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Bits of the Mind’s String

June 20, 2012

I’m sitting on the floor of the grey graduate school hallway, scribbling in my notebook. A new friend walks by, stops to say hello, asks what I’m working on. I motion to the only other people in the hallway, a man and a woman about fifteen feet away, fighting. I tell my friend I’m transcribing their words. “I want to capture the natural language of an argument,” I say. “Maybe I can use it someday.” It doesn’t occur to me to lie. I truly believe she will think me wise or, at worst, odd. She thinks me deplorable. “That’s invasive and disgusting.” Now we are fighting. I’m not worried about fighting with my new friend. It’s unsettling, since I just started this program and would rather it be pleasant than anything else. But I’m more concerned that I’ve now missed the rest of the fight down the hall. The man and the woman walk away—together—and I don’t know how it all ended. Are they still upset? Did they come to a resolution? Are they taking the fight to Cedar Tavern, which was still open at the time?

In re-reading Slouching Toward Bethlehem, I rediscovered “On Keeping a Notebook.” Nearly forgot this gem. Didion considers her compulsion to write things down. But not just things as they happen, recorded like heartbeats on the monitor’s paper printout. Rather, things as they appear to, happen around, and affect her, the notebook’s creator, who she names as “the implacable ‘I.'”

My notebooks are a mess. Notes from medical appointments are boxed in by images. Dialogue between commuters might be the most frequent entry. I write a lot of lists too. Not grocery or to-do lists in my notebook. Lists of subway verbs, humidity discomforts. My graduate students know how much I value carting around a notebook, but also how loose my definition is for what goes inside.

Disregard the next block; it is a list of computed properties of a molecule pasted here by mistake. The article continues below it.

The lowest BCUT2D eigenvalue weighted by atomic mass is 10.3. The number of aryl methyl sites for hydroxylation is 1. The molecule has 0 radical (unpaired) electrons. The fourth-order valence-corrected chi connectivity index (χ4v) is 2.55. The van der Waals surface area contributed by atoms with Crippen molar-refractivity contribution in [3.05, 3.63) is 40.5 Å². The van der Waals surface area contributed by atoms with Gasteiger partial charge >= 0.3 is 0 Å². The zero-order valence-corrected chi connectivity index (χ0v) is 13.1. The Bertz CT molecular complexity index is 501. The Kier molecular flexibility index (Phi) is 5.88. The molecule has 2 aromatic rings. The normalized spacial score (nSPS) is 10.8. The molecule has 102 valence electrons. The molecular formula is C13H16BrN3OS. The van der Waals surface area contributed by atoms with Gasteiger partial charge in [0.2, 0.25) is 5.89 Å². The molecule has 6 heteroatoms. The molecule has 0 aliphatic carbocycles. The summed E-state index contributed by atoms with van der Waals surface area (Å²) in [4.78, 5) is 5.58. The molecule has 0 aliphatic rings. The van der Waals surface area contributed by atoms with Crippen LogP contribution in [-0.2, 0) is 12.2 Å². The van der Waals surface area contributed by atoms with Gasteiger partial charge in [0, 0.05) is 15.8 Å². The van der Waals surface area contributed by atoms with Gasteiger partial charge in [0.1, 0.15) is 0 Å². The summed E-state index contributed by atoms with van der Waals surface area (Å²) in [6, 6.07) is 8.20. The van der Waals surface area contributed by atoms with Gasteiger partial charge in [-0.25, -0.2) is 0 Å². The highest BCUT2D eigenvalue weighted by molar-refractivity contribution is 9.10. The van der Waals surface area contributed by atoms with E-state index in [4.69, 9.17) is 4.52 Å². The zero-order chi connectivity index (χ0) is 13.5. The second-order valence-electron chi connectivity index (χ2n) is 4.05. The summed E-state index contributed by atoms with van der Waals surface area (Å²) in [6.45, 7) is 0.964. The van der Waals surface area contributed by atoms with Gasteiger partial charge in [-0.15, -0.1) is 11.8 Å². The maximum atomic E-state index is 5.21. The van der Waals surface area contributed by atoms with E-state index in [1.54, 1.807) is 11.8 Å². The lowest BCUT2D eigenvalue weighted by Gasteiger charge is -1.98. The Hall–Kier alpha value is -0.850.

Says Didion: “…we are talking about bits of the mind’s string too short to use, an indiscriminate and erratic assemblage with meaning only for its maker.”

For notebook keepers who write creative nonfiction, the work of bending the world into our uniquely shaped frame begins here. “I have always had trouble distinguishing between what happened and what merely might have happened,” writes Didion. “But I remain unconvinced that the distinction, for my purposes, matters.” Lifespan of a fact indeed. “Remember what it was to be me: that is always the point.”

5 Comments
  1. Stuart…telephone messages must be utterly utterly utterly fascinating. I have never thought to keep them. Missed connections, things not to be missed, news shared, questions asked, concerns raised, pleas for a return call. En masse, what a life in messages!

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  2. That *remember what it was to be me* factor is completely why I hoard my old notebooks, work and otherwise, despite their mess. Doodles, sketches both for myself and for communicating ideas, actual notes (surprise surprise) telephone messages and all of it.

    I have quite the stack of books

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  3. That could be it, or at least part of it. What I remember from our argument is my attempt to compartmentalize what I was doing as a social scientist interested in human interaction. I wasn’t interested (this time) in names, physical descriptions, etc. Just the words. The development of an argument. So so so fascinating. But it didn’t resonate at all…perhaps because I was distinctly UNemotional about it!

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  4. Interesting post. I think what you did is happening more often than your friend realizes. Many people listen to others in conversation, but it appears your recording it was the violation in her mind. I wonder if some of her emotion is connected to forgiveness. We forgive and move on when we allow the ugliness of argument to dissipate. You threatened that process by making the argument eternal.

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